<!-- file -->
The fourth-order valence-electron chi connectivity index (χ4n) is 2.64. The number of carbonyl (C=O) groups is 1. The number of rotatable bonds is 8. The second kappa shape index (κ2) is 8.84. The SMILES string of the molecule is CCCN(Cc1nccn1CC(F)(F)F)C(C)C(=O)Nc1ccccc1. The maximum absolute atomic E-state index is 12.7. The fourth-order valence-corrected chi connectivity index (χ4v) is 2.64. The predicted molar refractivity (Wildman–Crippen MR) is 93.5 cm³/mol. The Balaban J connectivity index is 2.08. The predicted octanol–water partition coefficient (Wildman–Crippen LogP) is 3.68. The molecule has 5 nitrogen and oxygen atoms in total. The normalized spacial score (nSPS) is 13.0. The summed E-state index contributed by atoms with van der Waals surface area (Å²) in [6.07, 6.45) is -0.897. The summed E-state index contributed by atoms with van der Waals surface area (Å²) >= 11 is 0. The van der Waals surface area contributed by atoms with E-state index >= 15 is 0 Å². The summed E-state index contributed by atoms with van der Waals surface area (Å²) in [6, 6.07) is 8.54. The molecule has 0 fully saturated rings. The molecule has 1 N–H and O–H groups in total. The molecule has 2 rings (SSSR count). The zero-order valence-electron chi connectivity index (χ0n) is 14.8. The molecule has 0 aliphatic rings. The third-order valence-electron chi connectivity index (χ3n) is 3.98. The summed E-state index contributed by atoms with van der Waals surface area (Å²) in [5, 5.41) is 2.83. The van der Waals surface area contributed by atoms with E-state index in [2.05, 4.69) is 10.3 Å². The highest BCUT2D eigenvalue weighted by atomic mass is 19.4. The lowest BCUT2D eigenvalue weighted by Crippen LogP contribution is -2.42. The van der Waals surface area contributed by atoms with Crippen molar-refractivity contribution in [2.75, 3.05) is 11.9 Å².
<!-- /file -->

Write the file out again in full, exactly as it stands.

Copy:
The fourth-order valence-electron chi connectivity index (χ4n) is 2.64. The number of carbonyl (C=O) groups is 1. The number of rotatable bonds is 8. The second kappa shape index (κ2) is 8.84. The SMILES string of the molecule is CCCN(Cc1nccn1CC(F)(F)F)C(C)C(=O)Nc1ccccc1. The maximum absolute atomic E-state index is 12.7. The fourth-order valence-corrected chi connectivity index (χ4v) is 2.64. The predicted molar refractivity (Wildman–Crippen MR) is 93.5 cm³/mol. The Balaban J connectivity index is 2.08. The predicted octanol–water partition coefficient (Wildman–Crippen LogP) is 3.68. The molecule has 5 nitrogen and oxygen atoms in total. The normalized spacial score (nSPS) is 13.0. The summed E-state index contributed by atoms with van der Waals surface area (Å²) in [6.07, 6.45) is -0.897. The summed E-state index contributed by atoms with van der Waals surface area (Å²) >= 11 is 0. The van der Waals surface area contributed by atoms with E-state index >= 15 is 0 Å². The summed E-state index contributed by atoms with van der Waals surface area (Å²) in [6, 6.07) is 8.54. The molecule has 0 fully saturated rings. The molecule has 1 N–H and O–H groups in total. The molecule has 2 rings (SSSR count). The zero-order valence-electron chi connectivity index (χ0n) is 14.8. The molecule has 0 aliphatic rings. The third-order valence-electron chi connectivity index (χ3n) is 3.98. The summed E-state index contributed by atoms with van der Waals surface area (Å²) in [5, 5.41) is 2.83. The van der Waals surface area contributed by atoms with E-state index in [2.05, 4.69) is 10.3 Å². The highest BCUT2D eigenvalue weighted by atomic mass is 19.4. The lowest BCUT2D eigenvalue weighted by Crippen LogP contribution is -2.42. The van der Waals surface area contributed by atoms with Crippen molar-refractivity contribution in [2.75, 3.05) is 11.9 Å².